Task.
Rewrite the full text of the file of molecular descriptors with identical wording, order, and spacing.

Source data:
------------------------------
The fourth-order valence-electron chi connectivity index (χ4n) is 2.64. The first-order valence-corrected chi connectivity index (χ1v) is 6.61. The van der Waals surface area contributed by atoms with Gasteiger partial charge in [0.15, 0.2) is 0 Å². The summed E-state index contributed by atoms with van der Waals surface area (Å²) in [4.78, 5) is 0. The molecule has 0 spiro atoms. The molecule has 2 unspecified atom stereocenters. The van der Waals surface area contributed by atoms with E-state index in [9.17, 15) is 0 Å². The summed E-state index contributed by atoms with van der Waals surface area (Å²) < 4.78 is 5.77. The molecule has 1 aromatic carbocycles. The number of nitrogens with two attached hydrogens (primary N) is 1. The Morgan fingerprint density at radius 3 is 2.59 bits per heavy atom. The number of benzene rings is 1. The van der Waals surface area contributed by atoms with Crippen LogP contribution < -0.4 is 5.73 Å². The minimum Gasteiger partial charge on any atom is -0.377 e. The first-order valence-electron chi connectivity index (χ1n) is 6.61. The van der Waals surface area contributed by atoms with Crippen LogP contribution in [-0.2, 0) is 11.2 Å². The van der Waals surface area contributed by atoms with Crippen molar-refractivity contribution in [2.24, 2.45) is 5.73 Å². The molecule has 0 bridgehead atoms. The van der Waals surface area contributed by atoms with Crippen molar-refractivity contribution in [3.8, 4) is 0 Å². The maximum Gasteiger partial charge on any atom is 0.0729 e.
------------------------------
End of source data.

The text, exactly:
The fourth-order valence-electron chi connectivity index (χ4n) is 2.64. The first-order valence-corrected chi connectivity index (χ1v) is 6.61. The van der Waals surface area contributed by atoms with Gasteiger partial charge in [0.15, 0.2) is 0 Å². The summed E-state index contributed by atoms with van der Waals surface area (Å²) in [4.78, 5) is 0. The molecule has 0 spiro atoms. The molecule has 2 unspecified atom stereocenters. The van der Waals surface area contributed by atoms with E-state index in [9.17, 15) is 0 Å². The summed E-state index contributed by atoms with van der Waals surface area (Å²) < 4.78 is 5.77. The molecule has 1 aromatic carbocycles. The number of nitrogens with two attached hydrogens (primary N) is 1. The Morgan fingerprint density at radius 3 is 2.59 bits per heavy atom. The number of benzene rings is 1. The van der Waals surface area contributed by atoms with Crippen LogP contribution < -0.4 is 5.73 Å². The minimum Gasteiger partial charge on any atom is -0.377 e. The first-order valence-electron chi connectivity index (χ1n) is 6.61. The van der Waals surface area contributed by atoms with Crippen LogP contribution in [-0.2, 0) is 11.2 Å². The van der Waals surface area contributed by atoms with Crippen molar-refractivity contribution in [2.24, 2.45) is 5.73 Å². The molecule has 0 bridgehead atoms. The van der Waals surface area contributed by atoms with Crippen molar-refractivity contribution in [3.8, 4) is 0 Å². The maximum Gasteiger partial charge on any atom is 0.0729 e.